Here in Colorado, we have short growing seasons, and our backyard crop of tomatoes is winding down, but finishing with a bang. We have been picking oodles of gorgeous big, luscious ripe heritage tomatoes, and have so many it’s hard to know what to do with them all!
Tomatoes are considered a health food in most circles; known for having rich supplies of anti-oxidants like lycopene, beta-carotene, folate, potassium, vitamin C, other flavonoids, as well as other nutrients. Tomatoes are most famous for their copious amounts of lycopene, which is well-known as a cancer-fighting substance—especially prostate cancer in men. Lycopene has also been scientifically shown to stop or slow cancerous tumor growth as well, helping to fight against lung, stomach, colon, oral, breast, and cervical cancers as well.
Tomatoes contain other antioxidants as well including zera-carotene, phytoene and phytofluene, that fight inflammation and diseases like heart disease, cancer, diabetes, arthritis and dementia. Their powerful antioxidants also protect against high blood pressure, and help to lower cholesterol, as well as improving blood vessel health.
Tomatoes also protect against macular degeneration, one of the leading causes of blindness in elderly people. The generous amount of vitamin C in tomatoes slows down aging, and keeps skin looking young and wrinkle-free, as well as offering nutrients that protect and help rebuild strong bones.
All sounds great, right? But can tomatoes be bad for you in any way?
Well it depends on the amount of tomatoes you eat, and whether you are sensitive to nightshades. Although tomatoes come loaded with beneficial nutrients, keep in mind that they are a nightshade vegetable that can aggravate health conditions for some people.
Many credible medical establishments, including the Cleveland Clinic, encourage avoidance of nightshades to relieve arthritis pain and other inflammatory diseases. This study shows a positive relationship between the elimination of nightshades and an improvement in arthritis symptoms.
If you already struggle with food sensitivities or allergies, or have any type of inflammatory or autoimmune disease, you should definitely pay attention to nightshades. Symptoms include joint pain or swelling, digestive issues, heartburn, irritable bowels, or any red or inflamed areas of the skin. Some nightshades can even exacerbate asthma and breathing difficulties as well.
Nightshades are a group of plants that are a part of the Solanceae family. Many nightshades are very common—in fact, most of us eat them every day. Tomatoes are a nightshade. The major plants that we eat most of that are in the nightshade family include tomatoes, potatoes, peppers, and eggplant. There are several others as well, but they are generally not consumed in large amounts by most people. The 4 listed above are the nightshades most eaten in large quantities.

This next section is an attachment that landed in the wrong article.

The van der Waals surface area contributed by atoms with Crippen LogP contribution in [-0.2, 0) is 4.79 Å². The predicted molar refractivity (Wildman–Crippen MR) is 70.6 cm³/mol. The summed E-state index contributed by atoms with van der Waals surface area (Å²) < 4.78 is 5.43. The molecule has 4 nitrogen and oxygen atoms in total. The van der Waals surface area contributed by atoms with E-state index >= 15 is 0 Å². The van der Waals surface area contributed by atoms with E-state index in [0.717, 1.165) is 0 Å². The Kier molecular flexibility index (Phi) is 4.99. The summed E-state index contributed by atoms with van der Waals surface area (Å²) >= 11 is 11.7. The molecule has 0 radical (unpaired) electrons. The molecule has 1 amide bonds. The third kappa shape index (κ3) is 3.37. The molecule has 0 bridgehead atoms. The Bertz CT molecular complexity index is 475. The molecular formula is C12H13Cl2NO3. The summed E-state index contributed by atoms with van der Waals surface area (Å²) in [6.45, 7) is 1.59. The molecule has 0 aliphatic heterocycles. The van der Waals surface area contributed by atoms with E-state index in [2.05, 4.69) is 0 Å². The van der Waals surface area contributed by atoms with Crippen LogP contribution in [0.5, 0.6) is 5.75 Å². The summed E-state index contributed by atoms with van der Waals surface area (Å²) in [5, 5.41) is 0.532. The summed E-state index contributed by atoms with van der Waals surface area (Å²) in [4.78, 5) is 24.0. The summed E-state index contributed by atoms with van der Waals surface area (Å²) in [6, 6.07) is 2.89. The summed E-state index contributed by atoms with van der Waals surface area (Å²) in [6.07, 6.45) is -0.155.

Nightshades are known to cause a type of inflammation through a compound called “solanine” which can irritate the digestive tract, and even cause breakdown in red blood cells. Nightshades can cause worsening of arthritis in many people, as well as exacerbating irritable bowel syndrome, heartburn, acid reflux, and other GI issues. Solanine is primarily found in potatoes, while the tomato version of this is called “tomatine”.
This alkaloid is concentrated in the green portions of the plant. While you wouldn’t eat the green leafy part of a tomato, green tomatoes, as in ‘fried green tomatoes’ contain more concentrated tomatine amounts. Tomatine and solanine alkaloids can irritate the gastrointestinal system and even affect brain neurotransmitters like acetylcholine.
Tomatoes can also worsen acid reflux and heartburn conditions in many people and the seeds can be very harmful to those who are prone to diverticulitis (an inflammatory disease of the large intestine).
So while tomatoes can have a lot of health benefits if eaten in moderate quantities, if you happen to have joint pain, arthritis or heartburn, it may be worthwhile to lay off them and the rest of the nightshade family for a month or so to see if they are causing a problem for you, or worsening your symptoms. However, the nightshade family includes a lot of relatives, so its important be sure to include all of them if you are going to avoid them. These include:
- All varieties of tomatoes
- White potatoes (sweet potatoes are OK and are not nightshades)
- All varieties of peppers—hot or sweet
- Goji berries
- Cayenne pepper
- Chili powder
Mike’s Note: To add on to Catherine’s comments, I’d like to add that I think the main harm from nightshades can come from over-consuming them on a regular basis year round… If you think about it, part of studying Paleo principles of nutrition are that many foods would have only been eaten seasonally by our ancestors, and not continuously year-round.
My personal theory on nightshades is that they have good compounds AND bad compounds in them, but our ancestors probably only ate them for 2-3 months of the year, and not 12 months of the year. Therefore, it’s not that tomatoes, peppers, and potatoes are bad for us entirely…they’re actually good for us in many ways… But, they’re probably best cycled in and out of our diet, or only eaten once or twice a week as opposed to every single day. That way, you benefit from some of the good nutrients in them, but without over-doing the bad compounds that nightshades can contain.
Once again though, if you have Arthritis, severe digestive disorders, or an autoimmune disease, it’s best to avoid nightshades most of the time, or at least for a certain time period to see if they are affecting you negatively.